6. “Mutually Assured Cyberdestruction?

“Somebody has crossed the Rubicon.”

7. “Protecting Many Species to Help Our Own

“This should keep us awake at night.”

8. “Salt, We Misjudged You

“The actual evidence to support it has always been so weak.”

9. “Wi-Fi and Amtrak: Missed Connections

“For rail travelers of the Northeast Corridor, the promise of Wi-Fi has become an infuriating tease.”

10. “If These Barns Could Talk

“Iowa is an ideal place for historic barn buffs because the land’s varied topography fostered a variety of agricultural activity among early farmers who consolidated their settlements in the mid-1800s and fashioned their barns to serve their specific needs, from smaller diversified dairy farms to bigger cattle operations.”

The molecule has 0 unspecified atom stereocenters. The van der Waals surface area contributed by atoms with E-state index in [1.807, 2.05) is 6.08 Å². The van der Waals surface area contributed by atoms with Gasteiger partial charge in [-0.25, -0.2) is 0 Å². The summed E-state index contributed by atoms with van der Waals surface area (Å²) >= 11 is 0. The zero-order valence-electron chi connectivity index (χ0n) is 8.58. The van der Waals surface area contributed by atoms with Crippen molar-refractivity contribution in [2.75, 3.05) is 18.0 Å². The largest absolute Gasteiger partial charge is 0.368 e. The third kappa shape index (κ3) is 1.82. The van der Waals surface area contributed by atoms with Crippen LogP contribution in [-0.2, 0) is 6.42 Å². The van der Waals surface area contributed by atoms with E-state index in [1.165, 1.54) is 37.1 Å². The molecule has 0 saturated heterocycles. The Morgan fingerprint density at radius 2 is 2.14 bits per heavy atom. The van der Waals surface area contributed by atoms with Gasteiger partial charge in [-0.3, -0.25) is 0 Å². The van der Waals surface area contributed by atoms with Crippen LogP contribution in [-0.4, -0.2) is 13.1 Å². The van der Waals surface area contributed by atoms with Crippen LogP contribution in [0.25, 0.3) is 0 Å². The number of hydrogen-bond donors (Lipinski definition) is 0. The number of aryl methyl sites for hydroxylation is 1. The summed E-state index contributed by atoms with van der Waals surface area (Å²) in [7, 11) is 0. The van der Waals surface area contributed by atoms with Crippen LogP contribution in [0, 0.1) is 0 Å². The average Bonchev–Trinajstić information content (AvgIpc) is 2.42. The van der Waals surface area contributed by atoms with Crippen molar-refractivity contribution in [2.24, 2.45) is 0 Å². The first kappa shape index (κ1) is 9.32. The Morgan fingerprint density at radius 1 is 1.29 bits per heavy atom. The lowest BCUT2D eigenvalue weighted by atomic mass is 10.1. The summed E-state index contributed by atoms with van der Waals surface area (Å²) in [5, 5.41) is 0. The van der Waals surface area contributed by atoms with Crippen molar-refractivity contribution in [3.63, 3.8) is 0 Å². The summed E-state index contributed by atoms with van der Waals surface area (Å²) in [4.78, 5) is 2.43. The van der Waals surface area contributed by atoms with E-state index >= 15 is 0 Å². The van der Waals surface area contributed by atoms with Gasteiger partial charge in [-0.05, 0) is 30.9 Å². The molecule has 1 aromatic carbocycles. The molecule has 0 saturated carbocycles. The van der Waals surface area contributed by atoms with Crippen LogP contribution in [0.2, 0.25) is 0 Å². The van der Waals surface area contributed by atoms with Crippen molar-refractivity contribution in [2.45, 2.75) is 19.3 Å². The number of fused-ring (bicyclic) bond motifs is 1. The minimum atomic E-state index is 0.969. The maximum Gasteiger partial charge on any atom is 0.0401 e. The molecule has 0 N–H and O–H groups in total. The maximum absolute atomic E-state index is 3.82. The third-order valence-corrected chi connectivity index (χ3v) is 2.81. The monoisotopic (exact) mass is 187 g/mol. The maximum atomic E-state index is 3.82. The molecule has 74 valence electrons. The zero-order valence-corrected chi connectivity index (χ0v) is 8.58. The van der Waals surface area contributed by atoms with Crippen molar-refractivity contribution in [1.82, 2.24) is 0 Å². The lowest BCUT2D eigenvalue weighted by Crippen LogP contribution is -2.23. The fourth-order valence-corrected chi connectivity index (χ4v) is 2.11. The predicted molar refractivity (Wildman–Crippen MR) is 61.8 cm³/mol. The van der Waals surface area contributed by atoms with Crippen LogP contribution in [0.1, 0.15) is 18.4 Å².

11. “Four Faces From a Thousand

“If Chaney had a thousand faces, he, like many great stars, had essentially only one story to tell. In film after film he plays an outcast, exiled because of a physical deformity to live on the margins of society, whose monstrous appearance disguises a great tenderness of feeling. He focuses his yearnings on a beautiful young woman, who remains blind to the depth of his love and the greatness of his soul. Inevitably she discards him in favor of the nearest handsome, callow youth, choosing superficial beauty over wisdom and sensitivity. Hey, we’ve all been there, and Chaney’s ability to transform this universal human experience of longing and rejection into vivid drama remains as seductive as ever.”

12. “Underscoring the Drama in the Dark

“Tangerine Dream’s visions of the sounds of the future remain an important monument in cinema’s musical landscape.”